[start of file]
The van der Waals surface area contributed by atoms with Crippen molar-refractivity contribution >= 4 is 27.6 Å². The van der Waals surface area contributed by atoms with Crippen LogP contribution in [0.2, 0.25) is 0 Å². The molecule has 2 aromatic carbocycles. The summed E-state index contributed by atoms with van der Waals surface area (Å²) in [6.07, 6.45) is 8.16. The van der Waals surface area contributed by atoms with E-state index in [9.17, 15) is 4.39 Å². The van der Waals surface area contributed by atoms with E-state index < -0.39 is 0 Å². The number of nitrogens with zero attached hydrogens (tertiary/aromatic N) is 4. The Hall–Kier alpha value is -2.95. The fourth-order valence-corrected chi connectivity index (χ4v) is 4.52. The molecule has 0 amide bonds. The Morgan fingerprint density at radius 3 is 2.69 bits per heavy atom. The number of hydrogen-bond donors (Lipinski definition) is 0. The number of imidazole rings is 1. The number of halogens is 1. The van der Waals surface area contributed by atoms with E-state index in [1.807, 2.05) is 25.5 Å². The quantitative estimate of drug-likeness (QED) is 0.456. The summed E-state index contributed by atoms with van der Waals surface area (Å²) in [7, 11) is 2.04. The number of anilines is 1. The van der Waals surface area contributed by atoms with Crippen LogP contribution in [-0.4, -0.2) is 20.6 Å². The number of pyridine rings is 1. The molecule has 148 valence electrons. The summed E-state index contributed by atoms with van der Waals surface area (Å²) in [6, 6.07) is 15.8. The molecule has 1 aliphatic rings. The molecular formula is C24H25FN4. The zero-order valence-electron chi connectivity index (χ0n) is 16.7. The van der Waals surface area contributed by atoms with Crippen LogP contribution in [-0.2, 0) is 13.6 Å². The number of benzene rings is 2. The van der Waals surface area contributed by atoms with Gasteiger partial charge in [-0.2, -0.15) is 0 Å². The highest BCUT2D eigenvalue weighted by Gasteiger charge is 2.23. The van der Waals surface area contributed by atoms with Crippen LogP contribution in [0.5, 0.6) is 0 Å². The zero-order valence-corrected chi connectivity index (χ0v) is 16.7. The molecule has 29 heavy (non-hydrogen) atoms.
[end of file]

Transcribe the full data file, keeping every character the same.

The van der Waals surface area contributed by atoms with Crippen molar-refractivity contribution >= 4 is 27.6 Å². The van der Waals surface area contributed by atoms with Crippen LogP contribution in [0.2, 0.25) is 0 Å². The molecule has 2 aromatic carbocycles. The summed E-state index contributed by atoms with van der Waals surface area (Å²) in [6.07, 6.45) is 8.16. The van der Waals surface area contributed by atoms with E-state index in [9.17, 15) is 4.39 Å². The van der Waals surface area contributed by atoms with E-state index < -0.39 is 0 Å². The number of nitrogens with zero attached hydrogens (tertiary/aromatic N) is 4. The Hall–Kier alpha value is -2.95. The fourth-order valence-corrected chi connectivity index (χ4v) is 4.52. The molecule has 0 amide bonds. The Morgan fingerprint density at radius 3 is 2.69 bits per heavy atom. The number of hydrogen-bond donors (Lipinski definition) is 0. The number of imidazole rings is 1. The number of halogens is 1. The van der Waals surface area contributed by atoms with E-state index in [1.807, 2.05) is 25.5 Å². The quantitative estimate of drug-likeness (QED) is 0.456. The summed E-state index contributed by atoms with van der Waals surface area (Å²) in [7, 11) is 2.04. The number of anilines is 1. The van der Waals surface area contributed by atoms with Crippen LogP contribution in [-0.4, -0.2) is 20.6 Å². The number of pyridine rings is 1. The molecule has 148 valence electrons. The summed E-state index contributed by atoms with van der Waals surface area (Å²) in [6, 6.07) is 15.8. The molecule has 1 aliphatic rings. The molecular formula is C24H25FN4. The zero-order valence-electron chi connectivity index (χ0n) is 16.7. The van der Waals surface area contributed by atoms with Crippen LogP contribution in [-0.2, 0) is 13.6 Å². The number of benzene rings is 2. The van der Waals surface area contributed by atoms with Gasteiger partial charge in [-0.2, -0.15) is 0 Å². The highest BCUT2D eigenvalue weighted by Gasteiger charge is 2.23. The van der Waals surface area contributed by atoms with Crippen LogP contribution in [0.5, 0.6) is 0 Å². The zero-order valence-corrected chi connectivity index (χ0v) is 16.7. The molecule has 29 heavy (non-hydrogen) atoms.